Vagal nerve stimulation has already been tested in clinical trials and approved by the FDA for treating epilepsy and mental illnesses such as depression and anxiety disorders. For individuals that have not been responsive to other treatments, a small, electrical device can be surgically placed under the chest, similar to a pacemaker. A thin wire stretches up to the neck where mild electrical impulses can be transmitted directly to the vagus nerve throughout the day. The FDA has also recently approved newer non-invasive vagal nerve stimulators to treat cluster headaches and migrants without surgery.
Increasing studies now suggest that vagal nerve stimulation may be a viable treatment option for some chronic inflammatory conditions. An early clinical trial for treating rheumatoid arthritis, for example, confirmed that electrically stimulating the vagus nerve was not only well tolerated but also significantly reduced symptoms to a similar effect as pharmacological interventions.
In this study, a miniature vagal nerve stimulator was surgically implanted under the skin of 17 individuals with early and late stages of rheumatoid arthritis, 7 of whom had not responded to previous treatment. The device administered a 2.0 mA electrical current to the left vagus nerve for 60 seconds four times a day. This electrical stimulation was strong enough for individuals to feel but not cause any pain. Over the span of 84 days, the study participants underwent periods of active and inactive stimulation.
All individuals reported reduced symptoms while they were receiving daily electrical impulses to the vagus nerve. During withdrawal periods, however, inflammatory symptoms seemed to return. Koopman et. al observed that restarting the treatment remained effective in alleviating symptoms, further confirming that the vagus nerve plays a vital role in modulating the inflammatory system. Investigators also found the clinical benefits of vagal nerve stimulation correlated with a decrease in tumor necrosis factor (TNF), an inflammatory protein that exacerbates the immune system and damages the joints of individuals with arthritis. This was one of the first studies in humans to show that inflammation could be controlled by stimulating the vagus nerve.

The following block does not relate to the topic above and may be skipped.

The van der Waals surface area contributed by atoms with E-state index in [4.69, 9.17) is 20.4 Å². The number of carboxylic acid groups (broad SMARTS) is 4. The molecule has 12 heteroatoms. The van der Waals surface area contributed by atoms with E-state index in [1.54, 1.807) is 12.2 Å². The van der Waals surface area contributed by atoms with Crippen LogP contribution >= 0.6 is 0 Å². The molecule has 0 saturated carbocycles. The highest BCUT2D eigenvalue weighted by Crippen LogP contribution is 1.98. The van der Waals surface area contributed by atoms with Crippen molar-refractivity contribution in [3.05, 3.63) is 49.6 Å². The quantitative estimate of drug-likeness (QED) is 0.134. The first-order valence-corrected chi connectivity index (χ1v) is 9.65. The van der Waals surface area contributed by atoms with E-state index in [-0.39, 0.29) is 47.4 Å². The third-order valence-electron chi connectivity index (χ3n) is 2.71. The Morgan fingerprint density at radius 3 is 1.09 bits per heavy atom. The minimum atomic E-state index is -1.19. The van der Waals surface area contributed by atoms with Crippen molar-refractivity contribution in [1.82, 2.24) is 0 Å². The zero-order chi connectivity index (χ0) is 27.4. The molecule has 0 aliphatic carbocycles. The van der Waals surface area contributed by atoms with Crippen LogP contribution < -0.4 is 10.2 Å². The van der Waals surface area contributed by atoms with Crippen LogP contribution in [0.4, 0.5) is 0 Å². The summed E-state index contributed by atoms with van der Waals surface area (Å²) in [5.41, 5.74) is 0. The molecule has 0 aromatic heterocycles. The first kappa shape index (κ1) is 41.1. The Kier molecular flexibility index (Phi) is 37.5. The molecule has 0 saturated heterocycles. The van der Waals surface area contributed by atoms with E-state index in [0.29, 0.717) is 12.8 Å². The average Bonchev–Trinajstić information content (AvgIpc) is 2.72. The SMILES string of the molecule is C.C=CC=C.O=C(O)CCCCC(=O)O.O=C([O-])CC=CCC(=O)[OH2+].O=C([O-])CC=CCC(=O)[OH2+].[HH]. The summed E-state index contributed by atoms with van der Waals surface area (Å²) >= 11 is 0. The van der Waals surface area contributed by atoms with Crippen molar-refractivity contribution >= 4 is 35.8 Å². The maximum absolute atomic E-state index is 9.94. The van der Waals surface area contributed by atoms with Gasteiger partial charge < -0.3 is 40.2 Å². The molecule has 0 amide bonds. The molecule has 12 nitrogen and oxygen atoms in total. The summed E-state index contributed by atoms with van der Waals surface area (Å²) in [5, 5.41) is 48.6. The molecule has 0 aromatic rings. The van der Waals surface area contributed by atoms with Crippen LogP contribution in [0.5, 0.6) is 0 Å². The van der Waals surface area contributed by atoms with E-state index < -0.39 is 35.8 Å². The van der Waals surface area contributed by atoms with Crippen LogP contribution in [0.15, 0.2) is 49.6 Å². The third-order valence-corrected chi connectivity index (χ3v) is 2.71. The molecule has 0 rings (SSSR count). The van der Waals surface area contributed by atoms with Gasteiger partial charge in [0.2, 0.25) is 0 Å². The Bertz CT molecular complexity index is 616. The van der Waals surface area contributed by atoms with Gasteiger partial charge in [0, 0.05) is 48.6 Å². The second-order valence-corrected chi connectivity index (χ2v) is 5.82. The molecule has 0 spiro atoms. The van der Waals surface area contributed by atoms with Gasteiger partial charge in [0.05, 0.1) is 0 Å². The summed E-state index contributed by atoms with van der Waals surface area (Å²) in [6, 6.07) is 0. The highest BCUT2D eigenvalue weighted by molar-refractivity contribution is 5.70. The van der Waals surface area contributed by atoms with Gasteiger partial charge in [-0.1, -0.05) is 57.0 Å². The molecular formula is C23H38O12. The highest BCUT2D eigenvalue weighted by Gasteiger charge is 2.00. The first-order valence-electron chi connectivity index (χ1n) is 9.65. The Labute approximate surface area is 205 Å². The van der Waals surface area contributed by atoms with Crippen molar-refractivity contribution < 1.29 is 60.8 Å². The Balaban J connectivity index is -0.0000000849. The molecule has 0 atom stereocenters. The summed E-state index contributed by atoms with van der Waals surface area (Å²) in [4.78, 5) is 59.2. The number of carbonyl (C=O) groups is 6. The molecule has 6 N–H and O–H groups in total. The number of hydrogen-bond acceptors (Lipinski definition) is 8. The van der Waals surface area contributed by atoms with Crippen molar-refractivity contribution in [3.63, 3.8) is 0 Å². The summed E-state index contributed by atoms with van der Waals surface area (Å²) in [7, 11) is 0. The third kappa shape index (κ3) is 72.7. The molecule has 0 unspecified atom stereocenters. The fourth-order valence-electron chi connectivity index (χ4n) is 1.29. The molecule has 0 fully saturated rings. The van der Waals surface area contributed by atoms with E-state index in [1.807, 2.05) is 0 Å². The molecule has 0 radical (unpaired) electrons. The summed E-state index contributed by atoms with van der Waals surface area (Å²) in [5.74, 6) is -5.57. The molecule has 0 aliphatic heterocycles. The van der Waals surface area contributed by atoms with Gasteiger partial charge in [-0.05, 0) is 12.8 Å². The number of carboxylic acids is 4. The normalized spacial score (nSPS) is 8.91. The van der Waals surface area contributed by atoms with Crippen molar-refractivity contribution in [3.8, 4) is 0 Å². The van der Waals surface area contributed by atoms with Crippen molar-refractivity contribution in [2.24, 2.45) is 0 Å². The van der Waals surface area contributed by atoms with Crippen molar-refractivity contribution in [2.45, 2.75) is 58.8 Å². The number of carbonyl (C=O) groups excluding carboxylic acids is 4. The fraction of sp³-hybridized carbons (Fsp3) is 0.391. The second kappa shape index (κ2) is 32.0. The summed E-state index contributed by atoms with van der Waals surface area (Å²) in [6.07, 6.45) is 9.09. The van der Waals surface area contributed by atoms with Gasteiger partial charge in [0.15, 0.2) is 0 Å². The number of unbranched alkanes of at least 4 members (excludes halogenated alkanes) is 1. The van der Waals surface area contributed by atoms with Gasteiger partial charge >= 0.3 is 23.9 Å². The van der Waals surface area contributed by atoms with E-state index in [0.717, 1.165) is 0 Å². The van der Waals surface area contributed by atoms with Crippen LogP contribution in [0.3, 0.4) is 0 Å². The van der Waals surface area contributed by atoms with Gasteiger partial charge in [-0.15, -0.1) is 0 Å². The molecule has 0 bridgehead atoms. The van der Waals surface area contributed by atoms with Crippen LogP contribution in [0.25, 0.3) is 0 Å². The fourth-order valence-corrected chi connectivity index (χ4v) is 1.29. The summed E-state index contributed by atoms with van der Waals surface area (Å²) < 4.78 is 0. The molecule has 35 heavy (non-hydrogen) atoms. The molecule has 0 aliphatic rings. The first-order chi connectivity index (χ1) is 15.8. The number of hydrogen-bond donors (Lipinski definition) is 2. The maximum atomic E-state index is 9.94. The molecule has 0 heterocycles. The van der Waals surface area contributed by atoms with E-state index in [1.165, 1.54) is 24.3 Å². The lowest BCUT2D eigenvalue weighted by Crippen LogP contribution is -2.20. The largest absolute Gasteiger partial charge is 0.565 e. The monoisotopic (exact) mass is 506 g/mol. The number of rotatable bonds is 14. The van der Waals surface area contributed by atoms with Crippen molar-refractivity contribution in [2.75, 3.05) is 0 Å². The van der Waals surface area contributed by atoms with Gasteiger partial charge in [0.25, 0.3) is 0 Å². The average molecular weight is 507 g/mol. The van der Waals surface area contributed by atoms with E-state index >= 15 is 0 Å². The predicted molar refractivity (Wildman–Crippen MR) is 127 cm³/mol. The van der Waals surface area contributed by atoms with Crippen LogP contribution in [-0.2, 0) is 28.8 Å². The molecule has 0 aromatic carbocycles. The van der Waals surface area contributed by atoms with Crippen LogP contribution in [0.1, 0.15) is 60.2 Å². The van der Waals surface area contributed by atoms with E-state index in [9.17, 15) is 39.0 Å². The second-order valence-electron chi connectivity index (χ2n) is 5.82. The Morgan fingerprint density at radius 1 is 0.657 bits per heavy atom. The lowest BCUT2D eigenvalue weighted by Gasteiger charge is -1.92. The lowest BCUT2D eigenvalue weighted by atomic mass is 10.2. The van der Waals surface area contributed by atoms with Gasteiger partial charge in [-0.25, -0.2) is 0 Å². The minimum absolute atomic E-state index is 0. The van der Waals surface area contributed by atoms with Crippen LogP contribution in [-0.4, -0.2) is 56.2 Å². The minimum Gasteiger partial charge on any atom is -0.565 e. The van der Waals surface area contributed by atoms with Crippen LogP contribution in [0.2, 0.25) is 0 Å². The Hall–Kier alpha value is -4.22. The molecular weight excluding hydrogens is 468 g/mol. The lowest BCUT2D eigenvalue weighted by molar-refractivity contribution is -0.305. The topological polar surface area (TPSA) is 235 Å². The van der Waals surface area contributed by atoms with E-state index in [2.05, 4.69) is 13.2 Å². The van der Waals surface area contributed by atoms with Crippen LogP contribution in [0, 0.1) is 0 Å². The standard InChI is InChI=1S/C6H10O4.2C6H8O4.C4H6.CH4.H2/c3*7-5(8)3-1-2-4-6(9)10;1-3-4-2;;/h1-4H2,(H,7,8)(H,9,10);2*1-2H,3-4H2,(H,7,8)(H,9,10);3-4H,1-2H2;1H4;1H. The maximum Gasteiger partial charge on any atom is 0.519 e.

Recent vagal nerve stimulation studies have also been successful in reducing the symptoms of Crohn’s disease, another chronic condition characterized by excessive inflammation. One study, for example, followed nine individuals with Crohn’s disease that underwent continuous vagal nerve stimulation over the course of a year. Six of these individuals were able to achieve “healthy” colon profiles that were no longer burdened by inflammation. The improvement of their symptoms correlated with decreased inflammatory biomarkers such as C-reactive protein (CRP) and fecal calprotectin that disrupt the gut microbiome. Given that inflammation can affect multiple organs simultaneously, this novel therapeutic approach could be used to treat multiple conditions at once.
There are, however, considerable questions that remain unanswered. How long would an individual have to wear the device to maintain relief from symptoms? Do its benefits eventually wear off as the body habituates to the electrical simulation? And, can vagal nerve stimulation serve as a cure for some conditions or is it simply an immunosuppressant? The answers to these questions can only be answered by additional clinical trials. Understanding the many roles of the vagus nerve gets us one step closer to finding new therapeutic targets for a range of diseases.